So Strong; yet so calm: Mary's Choice.

Wednesday, February 12, 2014

The Impaired Veterinarian: Recognizing Depression & Possible Suicide | Veterinary Team Brief

Weird coming across this article about the "impaired veterinarian" the very same day I felt the need bringing up in a conversation I was having with a friend,  the results of this very same study done in the U.K. and what it seemed to be implying about the veterinary profession.    And it had been at least 3 years since reading the original article about UK veterinarians having a higher suicide rate than the normal population...while working as a relief veterinarian at Beaver Crossing Animal Hospital.

The Impaired Veterinarian: Recognizing Depression & Possible Suicide | Veterinary Team Brief: So when a study reported that UK veterinarians had a higher suicide rate than the normal population—up to 4 times higher than the general population and 2 times higher than healthcare professionals—it rocked our veterinary community. Then the story went viral and global (receiving broadcast media attention),2-6 putting veterinary schools, the AVMA, on alert.

In a recent study, authors surveyed SCAVMA members, licensed Alabama veterinarians, and U.S. veterinary association executive directors. The results? Depressing.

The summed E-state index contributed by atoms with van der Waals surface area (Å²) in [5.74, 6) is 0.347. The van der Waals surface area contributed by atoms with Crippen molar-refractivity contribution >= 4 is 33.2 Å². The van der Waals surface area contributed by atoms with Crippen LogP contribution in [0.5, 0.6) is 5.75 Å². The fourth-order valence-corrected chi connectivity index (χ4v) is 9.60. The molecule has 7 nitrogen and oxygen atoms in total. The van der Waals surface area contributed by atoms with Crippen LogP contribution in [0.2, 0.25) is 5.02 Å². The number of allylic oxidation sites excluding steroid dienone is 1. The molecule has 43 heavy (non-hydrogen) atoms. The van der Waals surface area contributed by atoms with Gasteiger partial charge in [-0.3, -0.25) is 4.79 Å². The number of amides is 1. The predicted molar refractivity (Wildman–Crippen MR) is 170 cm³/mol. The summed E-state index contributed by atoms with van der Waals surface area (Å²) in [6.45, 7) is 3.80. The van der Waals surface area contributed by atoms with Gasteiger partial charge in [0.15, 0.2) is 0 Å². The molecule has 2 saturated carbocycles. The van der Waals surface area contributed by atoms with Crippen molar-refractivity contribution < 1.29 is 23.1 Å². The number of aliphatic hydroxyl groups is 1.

Of those surveyed, 88% to 96% believed that veterinary medicine is very stressful, with stress increasing over the past 10 years; 19% of veterinary students had been diagnosed with mental illness and 40.7% had a family history of drug addiction or alcoholism; 95% of executive directors believed there is a serious problem of burnout, and 40% knew of one or more veterinarians who had committed suicide in the previous 3 years.


As a profession, we need to acknowledge the factors that potentially put veterinarians at higher risk for suicide:
  • Our workaholic, high-achieving personality types with such potential traits as neurosis, conscientiousness, and perfectionism (which are all risk factors for suicidal behaviors).
  • Our high-stress level, beginning with attempts to enter veterinary school; the pressure to succeed in school, graduate training, and a work environment with intense psychological demands and expectations from employers and clients; long working hours; poor pay compared with our human medicine counterparts; significant financial debt; poor support networks; high likelihood of burnout ... the list goes on, right?
  • Our belief in quality of life and the concept of humane euthanasia to alleviate suffering—with ready access to these drugs.
  • The isolation encountered by many veterinarians, working solo with few outlets for healthy commiseration.


Downside for Veterinarians Down Under


Researchers again found links between a career in veterinary medicine and adverse effects on mental health and, again, young female veterinarians were found to be most at risk. The authors noted that veterinarians are facing burnout in as little as 5 years after graduation.

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